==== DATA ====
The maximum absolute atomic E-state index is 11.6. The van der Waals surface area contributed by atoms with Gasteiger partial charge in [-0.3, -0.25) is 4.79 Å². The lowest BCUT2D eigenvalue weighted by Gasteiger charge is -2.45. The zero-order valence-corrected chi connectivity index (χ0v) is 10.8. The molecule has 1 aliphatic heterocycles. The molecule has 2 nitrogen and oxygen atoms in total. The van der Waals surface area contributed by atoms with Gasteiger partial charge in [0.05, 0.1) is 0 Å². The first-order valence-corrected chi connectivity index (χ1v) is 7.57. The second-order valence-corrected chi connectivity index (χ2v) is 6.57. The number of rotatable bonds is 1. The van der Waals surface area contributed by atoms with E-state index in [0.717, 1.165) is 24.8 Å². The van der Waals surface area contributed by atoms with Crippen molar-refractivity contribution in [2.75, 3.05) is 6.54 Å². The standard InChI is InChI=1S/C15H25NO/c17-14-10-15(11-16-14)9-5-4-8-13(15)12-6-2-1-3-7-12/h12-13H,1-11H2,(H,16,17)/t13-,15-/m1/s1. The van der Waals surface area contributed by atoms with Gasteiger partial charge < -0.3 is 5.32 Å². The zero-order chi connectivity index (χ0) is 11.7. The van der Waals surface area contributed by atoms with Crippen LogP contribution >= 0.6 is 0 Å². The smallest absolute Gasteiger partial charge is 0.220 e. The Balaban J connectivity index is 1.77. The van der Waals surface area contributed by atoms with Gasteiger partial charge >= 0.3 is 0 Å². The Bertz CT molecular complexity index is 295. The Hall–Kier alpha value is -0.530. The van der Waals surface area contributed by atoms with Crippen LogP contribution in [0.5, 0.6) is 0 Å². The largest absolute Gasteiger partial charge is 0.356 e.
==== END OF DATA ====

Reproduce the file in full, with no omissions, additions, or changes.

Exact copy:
The maximum absolute atomic E-state index is 11.6. The van der Waals surface area contributed by atoms with Gasteiger partial charge in [-0.3, -0.25) is 4.79 Å². The lowest BCUT2D eigenvalue weighted by Gasteiger charge is -2.45. The zero-order valence-corrected chi connectivity index (χ0v) is 10.8. The molecule has 1 aliphatic heterocycles. The molecule has 2 nitrogen and oxygen atoms in total. The van der Waals surface area contributed by atoms with Gasteiger partial charge in [0.05, 0.1) is 0 Å². The first-order valence-corrected chi connectivity index (χ1v) is 7.57. The second-order valence-corrected chi connectivity index (χ2v) is 6.57. The number of rotatable bonds is 1. The van der Waals surface area contributed by atoms with E-state index in [0.717, 1.165) is 24.8 Å². The van der Waals surface area contributed by atoms with Crippen molar-refractivity contribution in [2.75, 3.05) is 6.54 Å². The standard InChI is InChI=1S/C15H25NO/c17-14-10-15(11-16-14)9-5-4-8-13(15)12-6-2-1-3-7-12/h12-13H,1-11H2,(H,16,17)/t13-,15-/m1/s1. The van der Waals surface area contributed by atoms with Gasteiger partial charge < -0.3 is 5.32 Å². The zero-order chi connectivity index (χ0) is 11.7. The van der Waals surface area contributed by atoms with Crippen LogP contribution >= 0.6 is 0 Å². The smallest absolute Gasteiger partial charge is 0.220 e. The Balaban J connectivity index is 1.77. The van der Waals surface area contributed by atoms with Gasteiger partial charge >= 0.3 is 0 Å². The Bertz CT molecular complexity index is 295. The Hall–Kier alpha value is -0.530. The van der Waals surface area contributed by atoms with Crippen LogP contribution in [0.5, 0.6) is 0 Å². The largest absolute Gasteiger partial charge is 0.356 e.